In an unexpected move, the Washington Football Team released veteran running back Adrian Peterson on Friday. Peterson was poised to enter his third year with Washington and the 15th season of his career.
At 35 years old, Washington’s release of Peterson could signal the end of a storied career that has seen him be named to seven Pro Bowl teams, win the MVP award once and the AP Offensive Player of the Year honor in 2012.
The release comes as a surprise as Peterson was on track to be a starter for Washington in the 2020 season. In his first season with the team, Peterson rushed for 251 attempts for 1,042 yards and seven touchdowns. Last season, the veteran had 211 rushing attempts for 898 yards and five touchdowns.
Before joining Washington, Peterson spent a decade playing for the Minnesota Vikings. While in Minnesota, Peterson recorded seven 1,000-plus yard rushing seasons, including one season in which he rushed for 2,097 yards in 2012.
Though Peterson produced prolific running numbers throughout his 14 years in the NFL, his receiving statistics have always remained on the lower side. During seasons in which he played at least 14 games or more, Peterson caught as high as 43 receptions in a single season and as low as 17. He recorded 40 or more receptions in a single season just twice. His total career numbers come to 289 receptions for 2,365 yards and six touchdowns.
The mediocre receiving numbers should not come as a surprise. Though Peterson was the only freshman to be a runner-up for the Heisman Trophy, he only caught 24 passes in his three seasons at Oklahoma.
Peterson’s release not only highlights the emphasis Washington is placing on its running backs who are all 27 years old or younger, but signals an end for old-style running backs who carry the football. Peterson represents a throwback running back and his release suggests that the new style of the NFL does not fit the veteran playing style of older running warriors.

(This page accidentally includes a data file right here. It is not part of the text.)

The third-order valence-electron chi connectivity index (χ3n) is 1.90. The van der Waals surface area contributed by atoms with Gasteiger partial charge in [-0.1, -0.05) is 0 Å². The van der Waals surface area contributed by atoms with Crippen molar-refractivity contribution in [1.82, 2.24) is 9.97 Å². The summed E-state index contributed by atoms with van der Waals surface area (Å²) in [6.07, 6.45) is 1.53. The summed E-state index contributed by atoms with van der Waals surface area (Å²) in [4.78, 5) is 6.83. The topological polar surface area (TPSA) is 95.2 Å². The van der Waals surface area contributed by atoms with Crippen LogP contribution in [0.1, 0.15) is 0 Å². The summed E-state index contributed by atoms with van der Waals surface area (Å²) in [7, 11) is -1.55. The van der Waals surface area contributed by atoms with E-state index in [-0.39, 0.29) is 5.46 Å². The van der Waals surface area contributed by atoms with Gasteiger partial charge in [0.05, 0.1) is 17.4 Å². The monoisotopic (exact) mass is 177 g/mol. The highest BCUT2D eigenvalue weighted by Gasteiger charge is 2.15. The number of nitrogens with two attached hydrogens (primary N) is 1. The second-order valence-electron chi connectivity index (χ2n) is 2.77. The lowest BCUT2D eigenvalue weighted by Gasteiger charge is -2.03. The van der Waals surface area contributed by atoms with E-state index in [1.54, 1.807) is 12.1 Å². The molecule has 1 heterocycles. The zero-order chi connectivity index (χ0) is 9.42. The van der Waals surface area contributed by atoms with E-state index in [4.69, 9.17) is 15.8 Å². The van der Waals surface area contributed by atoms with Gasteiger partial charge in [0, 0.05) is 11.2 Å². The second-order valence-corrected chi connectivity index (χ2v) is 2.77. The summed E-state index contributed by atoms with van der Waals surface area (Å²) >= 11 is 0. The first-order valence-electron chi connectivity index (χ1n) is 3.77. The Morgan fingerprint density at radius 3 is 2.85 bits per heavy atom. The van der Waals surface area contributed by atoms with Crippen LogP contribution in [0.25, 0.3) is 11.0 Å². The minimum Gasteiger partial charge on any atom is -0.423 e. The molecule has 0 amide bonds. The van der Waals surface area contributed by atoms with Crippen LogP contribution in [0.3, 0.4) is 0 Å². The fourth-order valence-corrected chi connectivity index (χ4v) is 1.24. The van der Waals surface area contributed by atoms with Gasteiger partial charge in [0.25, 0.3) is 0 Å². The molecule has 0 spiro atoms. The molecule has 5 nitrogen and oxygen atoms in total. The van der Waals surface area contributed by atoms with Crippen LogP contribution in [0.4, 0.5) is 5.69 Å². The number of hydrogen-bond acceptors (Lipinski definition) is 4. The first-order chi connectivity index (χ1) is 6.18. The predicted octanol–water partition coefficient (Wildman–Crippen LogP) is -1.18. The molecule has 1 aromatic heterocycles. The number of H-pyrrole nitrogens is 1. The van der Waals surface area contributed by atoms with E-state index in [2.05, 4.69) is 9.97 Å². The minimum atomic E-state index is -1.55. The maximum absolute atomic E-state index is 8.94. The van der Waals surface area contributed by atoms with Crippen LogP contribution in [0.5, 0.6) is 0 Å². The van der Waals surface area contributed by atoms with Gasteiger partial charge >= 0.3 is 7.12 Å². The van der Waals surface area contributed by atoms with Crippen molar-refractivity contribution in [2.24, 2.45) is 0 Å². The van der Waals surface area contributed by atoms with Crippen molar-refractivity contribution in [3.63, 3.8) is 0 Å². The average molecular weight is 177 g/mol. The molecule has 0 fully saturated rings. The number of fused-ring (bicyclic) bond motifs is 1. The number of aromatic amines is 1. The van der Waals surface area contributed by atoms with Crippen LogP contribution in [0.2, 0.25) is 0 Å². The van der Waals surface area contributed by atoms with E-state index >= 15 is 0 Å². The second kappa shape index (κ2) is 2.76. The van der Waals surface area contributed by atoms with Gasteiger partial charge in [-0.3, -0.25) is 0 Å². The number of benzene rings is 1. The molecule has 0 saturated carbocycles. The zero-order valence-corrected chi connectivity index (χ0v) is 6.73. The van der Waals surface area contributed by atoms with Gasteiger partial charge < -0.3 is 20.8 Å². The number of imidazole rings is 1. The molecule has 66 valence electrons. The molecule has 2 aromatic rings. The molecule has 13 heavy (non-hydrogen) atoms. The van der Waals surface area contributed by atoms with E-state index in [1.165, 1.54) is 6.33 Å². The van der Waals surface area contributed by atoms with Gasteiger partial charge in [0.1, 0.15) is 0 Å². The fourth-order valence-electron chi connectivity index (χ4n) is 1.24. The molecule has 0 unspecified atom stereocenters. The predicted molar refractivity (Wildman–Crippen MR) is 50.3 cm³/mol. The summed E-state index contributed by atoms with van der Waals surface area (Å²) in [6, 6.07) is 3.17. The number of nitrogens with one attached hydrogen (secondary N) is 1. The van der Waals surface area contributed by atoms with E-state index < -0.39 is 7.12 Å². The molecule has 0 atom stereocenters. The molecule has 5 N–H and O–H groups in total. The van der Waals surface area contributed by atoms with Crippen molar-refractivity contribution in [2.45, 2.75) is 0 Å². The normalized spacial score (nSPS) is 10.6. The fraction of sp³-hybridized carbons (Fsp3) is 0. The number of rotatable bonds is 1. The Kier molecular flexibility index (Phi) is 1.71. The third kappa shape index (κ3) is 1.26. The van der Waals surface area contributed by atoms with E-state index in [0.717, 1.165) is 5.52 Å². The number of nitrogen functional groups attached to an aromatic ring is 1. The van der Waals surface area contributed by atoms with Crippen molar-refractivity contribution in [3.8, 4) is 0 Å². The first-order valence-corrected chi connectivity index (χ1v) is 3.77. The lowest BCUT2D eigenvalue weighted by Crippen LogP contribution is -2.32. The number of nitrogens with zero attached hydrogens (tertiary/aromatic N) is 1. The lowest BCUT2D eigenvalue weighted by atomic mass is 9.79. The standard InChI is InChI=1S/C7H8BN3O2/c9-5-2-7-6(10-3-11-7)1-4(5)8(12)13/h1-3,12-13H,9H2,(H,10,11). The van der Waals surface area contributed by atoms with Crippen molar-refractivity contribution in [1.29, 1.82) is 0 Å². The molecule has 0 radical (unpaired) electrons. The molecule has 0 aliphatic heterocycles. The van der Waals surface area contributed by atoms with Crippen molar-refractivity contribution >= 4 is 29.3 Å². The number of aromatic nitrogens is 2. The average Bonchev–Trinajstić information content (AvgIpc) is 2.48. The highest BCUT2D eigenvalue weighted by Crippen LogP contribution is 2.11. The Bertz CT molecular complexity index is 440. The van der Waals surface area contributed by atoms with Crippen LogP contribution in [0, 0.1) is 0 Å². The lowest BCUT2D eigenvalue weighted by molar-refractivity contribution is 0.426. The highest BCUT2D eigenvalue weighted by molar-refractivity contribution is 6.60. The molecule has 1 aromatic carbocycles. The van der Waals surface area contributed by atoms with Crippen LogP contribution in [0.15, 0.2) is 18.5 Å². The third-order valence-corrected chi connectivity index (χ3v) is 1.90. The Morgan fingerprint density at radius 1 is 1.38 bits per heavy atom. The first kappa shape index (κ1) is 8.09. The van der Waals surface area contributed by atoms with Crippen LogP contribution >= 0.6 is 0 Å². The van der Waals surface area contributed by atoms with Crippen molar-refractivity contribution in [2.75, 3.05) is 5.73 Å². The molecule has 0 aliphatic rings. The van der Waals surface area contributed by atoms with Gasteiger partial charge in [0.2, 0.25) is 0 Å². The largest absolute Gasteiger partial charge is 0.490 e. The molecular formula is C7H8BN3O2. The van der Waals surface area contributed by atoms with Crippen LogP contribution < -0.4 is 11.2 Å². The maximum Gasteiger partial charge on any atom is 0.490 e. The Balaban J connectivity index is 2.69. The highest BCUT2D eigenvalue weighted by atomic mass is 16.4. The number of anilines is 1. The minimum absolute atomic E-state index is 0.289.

Moving forward, Washington will have to rely on younger faces. It drafted Antonio Gibson out of Memphis with the 66th overall pick in the 2020 NFL Draft. During his last season at Memphis, Gibson had 33 rushing attempts for 369 yards and eight touchdowns but he also recorded 38 receptions for 735 yards. In this way, Gibson presents a dual-threat and versatility at the running back position that Washington has been lacking with Peterson.
In addition to Gibson, Washington also has Bryce Love in its running back room. Love is the only running back who was on the team last year, although he has not yet taken an offensive snap for the Burgundy and Gold. The team added Peyton Barber and J.D. McKissic in free agency this offseason and Washington also drafted RB/WR hybrid Antonio Gibson in the third round of the 2020 NFL Draft.
At the start of this offseason, Washington had a crowded running back room. This has changed following the releases of Peterson and Derrius Guice, who was cut after being arrested on domestic violence charges in Loudoun County, Virginia in August. Guice was also accused of raping two women while at LSU in 2016, according to USA Today.
According to ESPN, Peterson did not see the release coming.
“It comes as a surprise. I didn’t feel I showed anything that would warrant being released,” Peterson told ESPN.
Peterson also expressed a desire to continue playing.
“Oh, yeah, without a doubt,” Peterson said. “I definitely want to play.”
Head coach Ron Rivera told reporters on a videoconference that he came to a decision on Thursday night and said that he woke up at 4:03 a.m. Friday thinking about how he would break the news to Peterson.
“It was very difficult,” Rivera said of their early morning meeting. “Just because of who he is. … He was as cool and professional as he could be.”
“Anytime you move on from a person of Adrian Peterson’s status, it’s tough,” Rivera added.
Rivera added that the decision to release Peterson on Friday ahead of the final cuts was purposeful.
“Adrian deserves his day,” Rivera said. “This is a first-ballot Hall of Famer. To be treated any other way than that, I was going to struggle with that. This isn’t about what he’s done, but about what this group of backs has shown us, especially in the way the offense is headed. That’s what this is all about. Adrian is a true pro. I was fortunate to watch the way he handles himself and the players around him. It epitomizes who he is as a player.”